Petrol stations across Iran halted sales on Tuesday after a government system controlling fuel subsidies suffered a widespread power cut, in an incident described briefly by semi-official ISNA news agency as a "cyber attack".
Images shared on a state TV Telegram account showed long queues of cars waiting to fill up in Tehran, only weeks before the country was due to mark the anniversary of the 2019 fuel protests which broke out after prices increased by up to 200 per cent.
No explanation was given by officials about what caused the issue on Tuesday but oil ministry officials were holding an “emergency meeting” to solve the technical problem.
Iran's Interior Minister Ahmad Vahidi on Tuesday said the disruption at some gas stations was “due to a technical and systemic problem and will be fixed soon”. He said that there was no plan to increase the price of petrol.
The semi-official ISNA news agency called the incident a cyber attack but later retracted the statement. It reported that those trying to buy fuel with a government-issued card through the machines received a message reading “cyberattack 64411”.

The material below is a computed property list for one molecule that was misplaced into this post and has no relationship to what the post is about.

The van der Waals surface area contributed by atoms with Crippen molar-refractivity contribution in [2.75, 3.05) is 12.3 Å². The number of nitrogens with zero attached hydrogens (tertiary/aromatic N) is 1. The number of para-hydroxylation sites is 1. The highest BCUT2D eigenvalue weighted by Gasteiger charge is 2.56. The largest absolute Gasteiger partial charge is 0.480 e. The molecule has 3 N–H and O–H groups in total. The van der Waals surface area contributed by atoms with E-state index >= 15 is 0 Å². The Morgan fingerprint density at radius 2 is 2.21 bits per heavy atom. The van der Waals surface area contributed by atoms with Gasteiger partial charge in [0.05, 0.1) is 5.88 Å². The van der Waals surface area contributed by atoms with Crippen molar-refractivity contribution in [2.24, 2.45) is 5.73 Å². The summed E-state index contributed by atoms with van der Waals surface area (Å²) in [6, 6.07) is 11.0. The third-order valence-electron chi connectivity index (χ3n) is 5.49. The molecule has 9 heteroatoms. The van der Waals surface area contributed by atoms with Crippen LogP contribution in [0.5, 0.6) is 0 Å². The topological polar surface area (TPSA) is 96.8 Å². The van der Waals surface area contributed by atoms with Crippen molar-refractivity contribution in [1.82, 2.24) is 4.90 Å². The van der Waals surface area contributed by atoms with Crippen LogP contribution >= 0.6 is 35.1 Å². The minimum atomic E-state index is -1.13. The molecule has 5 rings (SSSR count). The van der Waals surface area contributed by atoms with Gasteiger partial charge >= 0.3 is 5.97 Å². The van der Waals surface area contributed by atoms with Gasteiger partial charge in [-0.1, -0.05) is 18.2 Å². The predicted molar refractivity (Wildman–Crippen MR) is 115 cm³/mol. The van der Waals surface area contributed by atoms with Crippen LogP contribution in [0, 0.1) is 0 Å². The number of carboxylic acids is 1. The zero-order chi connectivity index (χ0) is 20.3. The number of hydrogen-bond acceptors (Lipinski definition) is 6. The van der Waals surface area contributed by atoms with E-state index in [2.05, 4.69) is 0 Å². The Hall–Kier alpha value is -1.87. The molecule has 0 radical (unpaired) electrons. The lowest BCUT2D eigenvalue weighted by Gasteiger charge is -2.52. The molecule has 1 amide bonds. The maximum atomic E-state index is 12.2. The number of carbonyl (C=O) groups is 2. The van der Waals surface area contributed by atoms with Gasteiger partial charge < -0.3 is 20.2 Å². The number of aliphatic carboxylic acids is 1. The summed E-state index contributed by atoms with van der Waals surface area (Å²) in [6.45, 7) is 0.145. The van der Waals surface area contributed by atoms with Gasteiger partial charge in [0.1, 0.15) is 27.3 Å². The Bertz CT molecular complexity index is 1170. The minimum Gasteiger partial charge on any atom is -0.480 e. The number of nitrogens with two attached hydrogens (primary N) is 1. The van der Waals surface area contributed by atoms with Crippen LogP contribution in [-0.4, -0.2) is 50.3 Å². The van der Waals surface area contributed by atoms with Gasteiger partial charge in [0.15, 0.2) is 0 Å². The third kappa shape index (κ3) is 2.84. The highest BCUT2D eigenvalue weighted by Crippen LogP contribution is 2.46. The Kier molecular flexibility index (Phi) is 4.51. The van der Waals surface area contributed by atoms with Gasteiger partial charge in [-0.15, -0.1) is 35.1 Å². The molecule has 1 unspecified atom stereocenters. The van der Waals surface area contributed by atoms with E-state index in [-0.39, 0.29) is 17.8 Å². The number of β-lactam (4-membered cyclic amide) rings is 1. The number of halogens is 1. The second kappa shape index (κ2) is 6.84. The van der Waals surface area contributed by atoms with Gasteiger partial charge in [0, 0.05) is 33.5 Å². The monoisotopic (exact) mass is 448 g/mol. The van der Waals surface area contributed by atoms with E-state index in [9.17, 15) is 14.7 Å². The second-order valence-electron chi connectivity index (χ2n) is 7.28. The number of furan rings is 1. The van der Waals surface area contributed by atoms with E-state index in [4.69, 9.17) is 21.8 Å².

Most Iranians rely on government subsidies to fuel their vehicles – particularly amid the country’s economic downturn.
In 2019, thousands of people took to the streets across Iran to protest against sudden fuel price rises. Amnesty International estimated that more than 300 people were killed, with thousands more arrested.
The code said to have shown up on machines at petrol stations is associated with a telephone hotline run through the office of Iranian supreme leader Ayatollah Ali Khamenei that handles questions about Sharia.
No group immediately claimed responsibility for the power cut. However, the use of the number 64411 mirrored an attack in July on Iran’s railway system in which the same number was displayed.
Social media users noted that electronic billboards around the country also displayed messages reading: “Khamenei, where is our fuel?”
Israeli cybersecurity firm Check Point later attributed the railway cyber attack to a group of hackers that called themselves Indra, after the Hindu god of war.
Iran has experienced several high-profile cyber attacks in recent months, including one that in August leaked video of abuse of prisoners at Evin jail in Tehran.